A


FIRST Indonesia’s coal consumption could double from 83 Mt in 2018 to 157 Mt by 2027.

By 2027, 58 greenfield coal projects will come online.

Indonesia’s unrelenting grip on coal

D

Indonesia

espite a good run for Indonesian renewables in 2017, the country is undaunted in its voracious appetite for coal. Wood Mackenzie data showed that about 58 greenfield coal-fired power plants like the ongoing Sulawesi Mining power station (which has started its third phase) are due to come online in the period to 2027 and boost capacity from 24,418MW in 2018 to 51,800MW in 2027. “This will be the largest factor driving the increase in domestic coal consumption, causing coal consumption for power generation to grow at an 8.3% CAGR between now and 2027,” said analyst Vicky Adijanto. Consumption could double from 83 Mt in 2018 to 157 Mt by 2027.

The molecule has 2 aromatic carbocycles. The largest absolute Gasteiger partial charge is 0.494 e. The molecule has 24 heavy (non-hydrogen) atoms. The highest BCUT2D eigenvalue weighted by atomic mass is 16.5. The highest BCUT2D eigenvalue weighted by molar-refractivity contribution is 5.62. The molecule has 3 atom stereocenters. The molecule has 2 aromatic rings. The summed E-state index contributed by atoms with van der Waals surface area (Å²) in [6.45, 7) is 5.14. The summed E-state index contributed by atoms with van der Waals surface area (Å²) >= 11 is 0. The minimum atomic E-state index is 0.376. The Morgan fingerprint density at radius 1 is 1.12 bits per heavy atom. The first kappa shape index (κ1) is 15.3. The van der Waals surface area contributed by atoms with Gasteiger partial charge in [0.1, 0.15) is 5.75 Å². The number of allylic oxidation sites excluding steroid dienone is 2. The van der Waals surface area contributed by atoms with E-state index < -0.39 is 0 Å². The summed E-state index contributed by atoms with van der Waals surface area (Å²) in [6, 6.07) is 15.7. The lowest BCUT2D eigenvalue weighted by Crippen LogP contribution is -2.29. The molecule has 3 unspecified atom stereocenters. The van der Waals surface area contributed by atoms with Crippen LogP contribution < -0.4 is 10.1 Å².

However, recent electricity demand growth has been below expectations. PLN’s sales growth only hit 3.1% and failed to meet its target of 8.3%, forcing the government to cut its capacity forecast over the next 10 years by 22GW. Major plans have also been cancelled, as shown by PLN’s withdrawal of 5,000MW of coal projects in March 2018. “However, coal’s cost competitiveness means that most of the delayed projects are gas-powered plants. The latest RUPTL shows that potential coal capacity has been reduced by 5GW, whereas gas and renewables capacity have been reduced by 10GW and 6.7GW respectively,” Adijanto noted. Indonesia’s new policies could also serve as roadblocks to the development